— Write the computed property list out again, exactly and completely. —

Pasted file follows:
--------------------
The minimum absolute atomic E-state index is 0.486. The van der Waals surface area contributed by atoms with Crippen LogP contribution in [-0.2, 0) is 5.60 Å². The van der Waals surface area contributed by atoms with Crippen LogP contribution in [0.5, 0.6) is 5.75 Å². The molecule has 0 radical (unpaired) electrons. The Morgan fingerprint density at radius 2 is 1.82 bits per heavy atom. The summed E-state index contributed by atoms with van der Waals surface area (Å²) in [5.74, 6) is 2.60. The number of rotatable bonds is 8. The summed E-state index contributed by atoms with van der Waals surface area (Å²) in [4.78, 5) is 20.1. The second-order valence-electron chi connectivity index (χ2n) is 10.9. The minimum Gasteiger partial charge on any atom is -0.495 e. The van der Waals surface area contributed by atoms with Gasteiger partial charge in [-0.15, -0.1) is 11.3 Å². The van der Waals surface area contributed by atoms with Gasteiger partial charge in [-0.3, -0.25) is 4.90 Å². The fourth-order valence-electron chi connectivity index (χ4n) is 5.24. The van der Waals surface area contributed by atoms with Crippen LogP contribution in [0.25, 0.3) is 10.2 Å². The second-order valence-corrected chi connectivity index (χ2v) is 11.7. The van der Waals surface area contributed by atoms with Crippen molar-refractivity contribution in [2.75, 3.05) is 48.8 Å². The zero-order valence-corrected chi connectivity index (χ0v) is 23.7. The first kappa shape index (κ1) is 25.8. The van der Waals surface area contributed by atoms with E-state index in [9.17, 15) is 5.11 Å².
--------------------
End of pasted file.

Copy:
The minimum absolute atomic E-state index is 0.486. The van der Waals surface area contributed by atoms with Crippen LogP contribution in [-0.2, 0) is 5.60 Å². The van der Waals surface area contributed by atoms with Crippen LogP contribution in [0.5, 0.6) is 5.75 Å². The molecule has 0 radical (unpaired) electrons. The Morgan fingerprint density at radius 2 is 1.82 bits per heavy atom. The summed E-state index contributed by atoms with van der Waals surface area (Å²) in [5.74, 6) is 2.60. The number of rotatable bonds is 8. The summed E-state index contributed by atoms with van der Waals surface area (Å²) in [4.78, 5) is 20.1. The second-order valence-electron chi connectivity index (χ2n) is 10.9. The minimum Gasteiger partial charge on any atom is -0.495 e. The van der Waals surface area contributed by atoms with Gasteiger partial charge in [-0.15, -0.1) is 11.3 Å². The van der Waals surface area contributed by atoms with Gasteiger partial charge in [-0.3, -0.25) is 4.90 Å². The fourth-order valence-electron chi connectivity index (χ4n) is 5.24. The van der Waals surface area contributed by atoms with Crippen LogP contribution in [0.25, 0.3) is 10.2 Å². The second-order valence-corrected chi connectivity index (χ2v) is 11.7. The van der Waals surface area contributed by atoms with Crippen molar-refractivity contribution in [2.75, 3.05) is 48.8 Å². The zero-order valence-corrected chi connectivity index (χ0v) is 23.7. The first kappa shape index (κ1) is 25.8. The van der Waals surface area contributed by atoms with E-state index in [9.17, 15) is 5.11 Å².